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tl;dr How do I say "You're hurting him"?

Suppose I'm teaching a child how to care for a small pet. If the child holds the pet wrong, I can say "Stop that. You're hurting it". In English, this has two possible meanings:

  1. "Your action is likely to injure the pet."
  2. "Your action causes the pet pain."

The first of these two meanings seems to be covered by the Japanese 怪我をさせる and 傷を負わせる. I could not find any way to express the second. How can I do that? Similarly, how would I apologize for having hurt someone, that is for doing something that physically hurt but did not injure?

Here are some possibilities that I have considered and rejected. If one of these is actually correct, I would be grateful if you could correct my understanding of it:

  1. 痛める - This was my first guess, because of the obvious relation to 痛い. However, after checking several dozen example sentences it seems to only be used for self-inflicted injury, usually accidental ("I hurt my arm", "he broke his leg falling") and damage caused to inanimate objects.
  2. 傷つける - Another good candidate, but explanations and usage examples indicate that it is limited to hurting someone's feelings, rather than for physical pain.
  3. 傷を負う and 怪我をする - As mentioned above, only refer to injuries, and not to the sensation of pain by itself.
  4. 〜すると痛い - This means that an action causes pain to the actor ("It hurts when I do this", or "does it hurt when you do that?").
  5. やめなさい、痛いんです - Close to what I want, but only applies in the case where you're hurting me. This does not allow for an inversion of roles or a third party.
  6. This cannot or will not be expressed in Japanese - This seems unlikely, but consider the case in English. The example sentence "You're hurting it" is the natural way to express both possible meanings in common conversation. If I really want to clarify, I might say "You're injuring it" or "You could injure it", although that is not what one would normally say. However, "You're causing it pain" sounds to me so far removed from daily speech, that I would not expect to ever hear it, even when ambiguity is possible.
  • Since I'm asking anyway, what would be the common way to unambiguously express the first meaning (of injuring another)? – Ohad Livne Bar-On Sep 29 '16 at 17:41
  • @H.Ha Oh, don't delete it. You have a good point with 痛がる. I can certainly imagine saying something like 「やめなさい。痛がってるんだ。」. It has the correct meaning. Unfortunately it lacks an actor, so it only covers some of the things I would like to express. The part with 怪我させられる does not fit as well, because there is mention of some internal bruising, and not just the sensation of pain. – Ohad Livne Bar-On Sep 29 '16 at 19:02
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    @H.Ha There is no need to tell us that you'll probably delete your comments later. If you think they should be on the post, please post them; if you think they should not, please don't post them or delete them as you feel is appropriate. – snailboat Sep 29 '16 at 19:58
  • 5) やめなさい、痛いんです can be applied to other people than you though I somehow want to say "痛いんですよ?" or "痛いんですから". のだ form is also one of solutions to safely express other people's sense, though it may be more or less a strong expression for conjecture. – user4092 Sep 30 '16 at 2:42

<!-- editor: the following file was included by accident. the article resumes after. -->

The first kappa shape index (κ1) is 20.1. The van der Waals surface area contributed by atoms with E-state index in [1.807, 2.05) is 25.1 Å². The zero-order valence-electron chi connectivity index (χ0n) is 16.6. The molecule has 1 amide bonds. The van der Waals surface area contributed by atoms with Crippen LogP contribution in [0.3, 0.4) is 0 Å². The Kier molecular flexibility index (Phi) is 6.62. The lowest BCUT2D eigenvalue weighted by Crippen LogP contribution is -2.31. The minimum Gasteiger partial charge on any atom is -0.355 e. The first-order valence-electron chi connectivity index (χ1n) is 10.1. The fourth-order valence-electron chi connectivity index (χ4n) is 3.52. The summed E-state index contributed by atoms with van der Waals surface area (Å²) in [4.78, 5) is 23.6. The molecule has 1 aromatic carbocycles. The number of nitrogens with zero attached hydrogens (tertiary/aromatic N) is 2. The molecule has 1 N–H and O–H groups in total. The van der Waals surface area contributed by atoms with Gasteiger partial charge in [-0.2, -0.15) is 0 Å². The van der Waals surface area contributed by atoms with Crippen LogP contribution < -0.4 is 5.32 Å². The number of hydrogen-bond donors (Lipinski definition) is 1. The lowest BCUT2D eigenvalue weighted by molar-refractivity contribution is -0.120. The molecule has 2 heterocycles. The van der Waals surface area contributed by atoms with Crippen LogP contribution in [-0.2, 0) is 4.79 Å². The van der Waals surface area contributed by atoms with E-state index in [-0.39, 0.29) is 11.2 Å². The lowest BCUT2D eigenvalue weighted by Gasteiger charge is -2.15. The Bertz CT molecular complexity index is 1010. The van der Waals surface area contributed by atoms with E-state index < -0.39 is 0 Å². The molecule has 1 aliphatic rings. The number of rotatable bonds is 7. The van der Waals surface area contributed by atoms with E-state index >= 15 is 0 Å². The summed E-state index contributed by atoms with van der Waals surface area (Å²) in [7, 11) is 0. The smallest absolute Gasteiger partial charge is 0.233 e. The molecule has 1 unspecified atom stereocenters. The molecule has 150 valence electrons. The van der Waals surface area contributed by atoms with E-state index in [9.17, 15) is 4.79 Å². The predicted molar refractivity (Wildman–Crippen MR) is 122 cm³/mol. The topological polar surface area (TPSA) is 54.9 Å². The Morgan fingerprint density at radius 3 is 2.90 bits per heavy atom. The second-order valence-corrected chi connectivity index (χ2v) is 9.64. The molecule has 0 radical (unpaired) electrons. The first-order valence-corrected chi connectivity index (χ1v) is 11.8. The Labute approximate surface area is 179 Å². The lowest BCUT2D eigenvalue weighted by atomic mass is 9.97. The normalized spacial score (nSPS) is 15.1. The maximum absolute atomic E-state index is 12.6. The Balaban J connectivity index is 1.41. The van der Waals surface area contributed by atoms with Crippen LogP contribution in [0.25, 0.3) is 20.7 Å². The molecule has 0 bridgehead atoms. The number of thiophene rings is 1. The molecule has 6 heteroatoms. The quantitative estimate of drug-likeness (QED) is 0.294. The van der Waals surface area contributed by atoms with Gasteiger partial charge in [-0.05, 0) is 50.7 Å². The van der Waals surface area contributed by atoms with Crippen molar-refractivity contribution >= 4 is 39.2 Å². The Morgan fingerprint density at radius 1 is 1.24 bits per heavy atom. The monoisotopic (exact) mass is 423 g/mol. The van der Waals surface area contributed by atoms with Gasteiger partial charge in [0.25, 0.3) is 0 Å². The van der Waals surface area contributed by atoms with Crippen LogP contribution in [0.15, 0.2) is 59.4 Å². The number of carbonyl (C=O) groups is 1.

• how would I apologize for having hurt someone -> 「ごめんね、痛かった?」とかね・・ – Chocolate Sep 30 '16 at 15:55
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Hmmm. It sounds like you may be describing 2 situations:

  1. where a child is intentionally hurting the animal. In which case:

やめなさい!犬(or some 動物)がかわいそうだろう。or 犬が痛いだろう!

  1. where a child is clumsily or carelessly hurting the animal:

丁寧に(or やさしく)持ちなさい。痛くさせちゃだめよ。

(edited させじゃ to させちゃ)

  • This looks great, thanks. An thank you for pointing out this distinction. It did not occur to me, because I did not consider that anyone would intentionally hurt an animal (T_T)... So obviously I meant the second option, with careless handling. Would it be possible to adapt it into an apology as 「痛くさせちゃってごめんなさい」 or something along these lines? – Ohad Livne Bar-On Sep 30 '16 at 18:12
  • @OhadLivneBar-On I think you can say 痛くしてごめんなさい or 痛いことをしてごめんなさい – Chocolate Oct 1 '16 at 2:38
  • @chocolate I see. Using する instead of the causative させる does seem better here. – Ohad Livne Bar-On Oct 3 '16 at 14:25
  • How about "I've never had a dentist cause pain to.my cheeks before" or "Youre the first dentist who ever caused pain to my cheeks" – gman Dec 19 '16 at 23:59
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「そんなに強く抱くと、犬が痛がるよ。」
「きつく掴む(つかむ)と、ワンちゃんが痛いでしょ。」

For a smaller child : 「ほら、ギューっと抱くから、ワンちゃんが『痛い、痛い』って (言ってるよ/鳴いてるよ)。」

「もっと ソフト にしないと、犬が怪我するよ。」
「もっと やさしく しないと、怪我させちゃうでしょ。」

I'm sure there are many more variations.


This last example seemed a bit illogical (***) -- (I wondered if it's correct) -- but it seems correct & ok & legit. -- there are many Web pages, e.g. :

賠償請求できる?遊びに来た子どもが犬に怪我をさせた - 弁護士ニュース ...
http://houritsu-madoguchi.com/bengoshi-news/437/
2015/03/11 - もしも、自宅へ遊びに来た子どもが自宅で飼っているペットの犬に乱暴してしまったら……。犬が怪我をして ... 一方、民事責任については、子どもが誤って犬を怪我させた場合にも民法上の規定にしたがって損害賠償請求を行うことができます。

子どもが犬に怪我をさせた
子どもが誤って犬を怪我させた

(***) 「犬に怪我させちゃう」 -- Maybe it's just me, but this sounds like the dog is an intelligent being with a mind similar to a human's.

  • Thanks for giving so many different alternatives, and for the different phrasings for different hearers. – Ohad Livne Bar-On Oct 3 '16 at 14:27

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